Researchers take advantage of evening electricity to recharge batteries, listen to music (Bob Dylan, Rolling Stones, Beatles), and download data into laptop computers. It's also the only time hot running water is available -- a byproduct of cooling the generator. The team queues up for showers in the generator shed, with each person getting a turn every couple of days.

Drinking water comes from a well beneath the kitchen table. The water is pumped each evening into an open 55-gallon plastic drum, then filtered with portable water-purifying kits. A single-hole outhouse suffices for a toilet.

Reindeer herders occasionally stop at the camp to smoke cigarettes and exchange stories with the lighthouse keepers and their families, tying their animals to a hitching post. Only the dogs and the keepers' young children spend much time outside, seemingly oblivious to the dense thicket of mosquitoes that swarm unmercifully when the air is still.

The encampment is in one of the remotest spots in Sakhalin, which itself is considered an exotic and infamous locale by most Russians. During czarist Russia, Sakhalin became a giant penal colony, and it was used as a dumping ground for undesirables during the Russian purges of the 20th century. Russian writer Anton Chekhov made the island notorious in his 1890s book A Journey to Sakhalin: "I have seen Ceylon which is paradise and Sakhalin which is hell."

Sakhalin burst into international prominence in September 1983, when Soviet MiG fighters scrambled from heavily fortified airfields and shot down Korean Air Flight 007 after the Boeing 747 pierced Sakhalin's restricted air space. But Sakhalin soon receded from the world's attention and resumed its status as one of the poorest provinces in Russia.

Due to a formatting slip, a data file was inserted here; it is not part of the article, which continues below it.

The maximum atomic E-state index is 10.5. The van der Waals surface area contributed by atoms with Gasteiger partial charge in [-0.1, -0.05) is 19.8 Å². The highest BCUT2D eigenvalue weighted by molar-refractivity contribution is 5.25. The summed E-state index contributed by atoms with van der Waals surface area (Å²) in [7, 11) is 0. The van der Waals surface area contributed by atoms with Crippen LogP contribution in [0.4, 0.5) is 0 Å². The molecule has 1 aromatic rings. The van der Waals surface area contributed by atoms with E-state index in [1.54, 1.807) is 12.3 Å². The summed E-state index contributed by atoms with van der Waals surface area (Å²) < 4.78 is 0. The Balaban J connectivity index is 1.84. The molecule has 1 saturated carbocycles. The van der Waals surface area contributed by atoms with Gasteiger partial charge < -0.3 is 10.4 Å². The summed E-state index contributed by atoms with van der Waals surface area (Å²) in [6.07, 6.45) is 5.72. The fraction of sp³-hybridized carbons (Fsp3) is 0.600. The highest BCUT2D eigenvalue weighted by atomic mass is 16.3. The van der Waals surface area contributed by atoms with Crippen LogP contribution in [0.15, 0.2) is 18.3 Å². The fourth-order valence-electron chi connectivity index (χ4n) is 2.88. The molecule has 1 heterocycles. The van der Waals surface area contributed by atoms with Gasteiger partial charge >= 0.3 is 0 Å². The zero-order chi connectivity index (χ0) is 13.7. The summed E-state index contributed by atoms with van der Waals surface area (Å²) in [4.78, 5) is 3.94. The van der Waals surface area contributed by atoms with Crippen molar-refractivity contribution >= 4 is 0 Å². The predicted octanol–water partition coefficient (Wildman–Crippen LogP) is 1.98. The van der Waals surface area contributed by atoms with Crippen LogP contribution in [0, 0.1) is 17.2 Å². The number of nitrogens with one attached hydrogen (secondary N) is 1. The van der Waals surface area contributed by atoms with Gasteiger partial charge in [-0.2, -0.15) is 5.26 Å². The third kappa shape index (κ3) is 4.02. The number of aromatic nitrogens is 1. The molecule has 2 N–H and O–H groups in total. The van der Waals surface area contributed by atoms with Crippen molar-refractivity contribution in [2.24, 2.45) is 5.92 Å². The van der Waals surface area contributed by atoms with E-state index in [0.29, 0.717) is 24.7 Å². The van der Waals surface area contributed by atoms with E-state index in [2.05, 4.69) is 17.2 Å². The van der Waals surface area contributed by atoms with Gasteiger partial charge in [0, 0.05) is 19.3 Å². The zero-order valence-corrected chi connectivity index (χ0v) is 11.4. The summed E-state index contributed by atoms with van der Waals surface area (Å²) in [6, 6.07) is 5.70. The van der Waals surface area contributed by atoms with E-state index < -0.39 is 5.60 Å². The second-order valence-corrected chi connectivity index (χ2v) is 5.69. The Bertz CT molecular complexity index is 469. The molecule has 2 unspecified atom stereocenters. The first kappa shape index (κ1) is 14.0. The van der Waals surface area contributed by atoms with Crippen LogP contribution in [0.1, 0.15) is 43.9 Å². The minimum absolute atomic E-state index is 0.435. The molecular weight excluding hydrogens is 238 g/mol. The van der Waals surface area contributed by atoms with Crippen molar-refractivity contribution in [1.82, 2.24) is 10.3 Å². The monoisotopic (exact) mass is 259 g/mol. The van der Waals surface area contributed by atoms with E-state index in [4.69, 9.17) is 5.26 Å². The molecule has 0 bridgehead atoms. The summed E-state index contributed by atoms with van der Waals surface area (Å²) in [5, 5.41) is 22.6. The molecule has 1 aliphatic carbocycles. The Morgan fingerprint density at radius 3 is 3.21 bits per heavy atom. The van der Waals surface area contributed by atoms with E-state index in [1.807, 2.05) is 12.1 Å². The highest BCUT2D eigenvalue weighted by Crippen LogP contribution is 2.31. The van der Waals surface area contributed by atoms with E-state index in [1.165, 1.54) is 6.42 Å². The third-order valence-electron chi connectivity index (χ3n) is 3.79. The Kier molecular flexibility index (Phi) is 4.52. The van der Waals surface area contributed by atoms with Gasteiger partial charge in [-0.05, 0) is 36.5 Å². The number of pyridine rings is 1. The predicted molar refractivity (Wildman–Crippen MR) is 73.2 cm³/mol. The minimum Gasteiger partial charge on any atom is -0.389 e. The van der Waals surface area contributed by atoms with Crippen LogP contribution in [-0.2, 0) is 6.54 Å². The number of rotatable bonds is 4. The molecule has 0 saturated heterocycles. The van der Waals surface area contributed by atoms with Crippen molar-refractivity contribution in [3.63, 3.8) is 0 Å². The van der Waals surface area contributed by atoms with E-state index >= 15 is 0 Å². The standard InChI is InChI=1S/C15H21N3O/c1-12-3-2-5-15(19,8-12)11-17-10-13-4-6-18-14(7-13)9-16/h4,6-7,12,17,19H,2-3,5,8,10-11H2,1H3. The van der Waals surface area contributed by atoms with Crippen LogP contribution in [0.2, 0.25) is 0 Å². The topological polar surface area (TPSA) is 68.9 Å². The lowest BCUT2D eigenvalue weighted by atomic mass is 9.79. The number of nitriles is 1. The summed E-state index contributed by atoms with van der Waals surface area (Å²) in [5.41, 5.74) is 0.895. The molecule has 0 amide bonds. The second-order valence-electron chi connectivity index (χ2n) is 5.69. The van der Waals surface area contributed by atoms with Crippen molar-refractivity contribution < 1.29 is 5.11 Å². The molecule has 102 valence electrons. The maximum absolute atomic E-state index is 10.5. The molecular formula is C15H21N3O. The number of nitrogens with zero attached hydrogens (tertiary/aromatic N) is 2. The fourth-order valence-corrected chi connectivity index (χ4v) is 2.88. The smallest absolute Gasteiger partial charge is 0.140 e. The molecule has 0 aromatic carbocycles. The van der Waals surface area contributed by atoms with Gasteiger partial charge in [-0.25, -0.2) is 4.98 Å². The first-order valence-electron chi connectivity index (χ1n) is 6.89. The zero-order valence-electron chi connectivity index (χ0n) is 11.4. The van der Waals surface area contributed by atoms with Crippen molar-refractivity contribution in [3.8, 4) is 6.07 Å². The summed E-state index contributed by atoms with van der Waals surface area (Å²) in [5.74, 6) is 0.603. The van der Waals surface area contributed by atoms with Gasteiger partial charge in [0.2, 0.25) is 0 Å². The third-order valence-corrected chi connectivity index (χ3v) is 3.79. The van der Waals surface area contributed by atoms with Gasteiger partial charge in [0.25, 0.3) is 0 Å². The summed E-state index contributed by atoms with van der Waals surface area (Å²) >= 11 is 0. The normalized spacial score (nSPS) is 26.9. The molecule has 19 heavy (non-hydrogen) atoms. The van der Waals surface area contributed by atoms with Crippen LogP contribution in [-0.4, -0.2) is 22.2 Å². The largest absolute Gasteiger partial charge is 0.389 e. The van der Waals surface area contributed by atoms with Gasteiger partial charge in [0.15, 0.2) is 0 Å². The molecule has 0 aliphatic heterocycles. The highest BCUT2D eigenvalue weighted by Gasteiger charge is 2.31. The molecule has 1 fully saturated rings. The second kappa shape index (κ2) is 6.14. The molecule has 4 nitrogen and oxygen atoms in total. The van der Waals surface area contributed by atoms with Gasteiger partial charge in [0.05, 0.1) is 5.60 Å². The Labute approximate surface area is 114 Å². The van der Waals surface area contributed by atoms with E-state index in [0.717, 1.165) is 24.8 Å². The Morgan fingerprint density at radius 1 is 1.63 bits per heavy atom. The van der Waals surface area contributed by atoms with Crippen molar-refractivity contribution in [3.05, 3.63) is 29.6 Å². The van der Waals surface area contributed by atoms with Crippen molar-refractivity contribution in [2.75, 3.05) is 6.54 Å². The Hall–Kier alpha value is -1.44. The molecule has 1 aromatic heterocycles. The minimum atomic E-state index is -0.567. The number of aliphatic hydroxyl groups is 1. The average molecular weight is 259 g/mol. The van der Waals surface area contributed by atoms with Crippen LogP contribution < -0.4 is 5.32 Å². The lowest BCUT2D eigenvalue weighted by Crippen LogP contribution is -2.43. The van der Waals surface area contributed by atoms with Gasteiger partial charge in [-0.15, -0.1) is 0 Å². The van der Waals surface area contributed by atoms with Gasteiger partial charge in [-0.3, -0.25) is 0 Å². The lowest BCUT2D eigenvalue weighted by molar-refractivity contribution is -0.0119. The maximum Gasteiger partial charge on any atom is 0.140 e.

The closest large city is Okha, a decrepit oil town (population 36,000) on the northern end of the island. There are no paved roads from Okha to Pil'tun; in fact, most of the way, there is no road at all. It takes four hours to traverse the rugged, largely undeveloped, and stunningly beautiful coastline in an old Soviet army jeep expertly driven by former Okha Police Chief Yuri Shvetsov.

The final stretch of the journey is a quick ride on a Zodiac across the narrow Pil'tun Lagoon to the lighthouse, which also serves as a terrific observation point for biologists scanning the horizon with high-powered binoculars to watch the gray whales graze from the shallow sea shelf.

From the top of the 35-meter-high lighthouse, Pil'tun Lagoon can be seen stretching to the northern horizon. The 80-kilometer-long saltwater lagoon hosts a mélange of wildlife and is fed by a series of rivers that drain from inland mountains. The rivers are teeming with Pacific salmon. The lagoon is believed to be the incubator of a rich mix of nutrients that flows into the sea through the lagoon's only opening -- a 1-kilometer-wide channel near the lighthouse.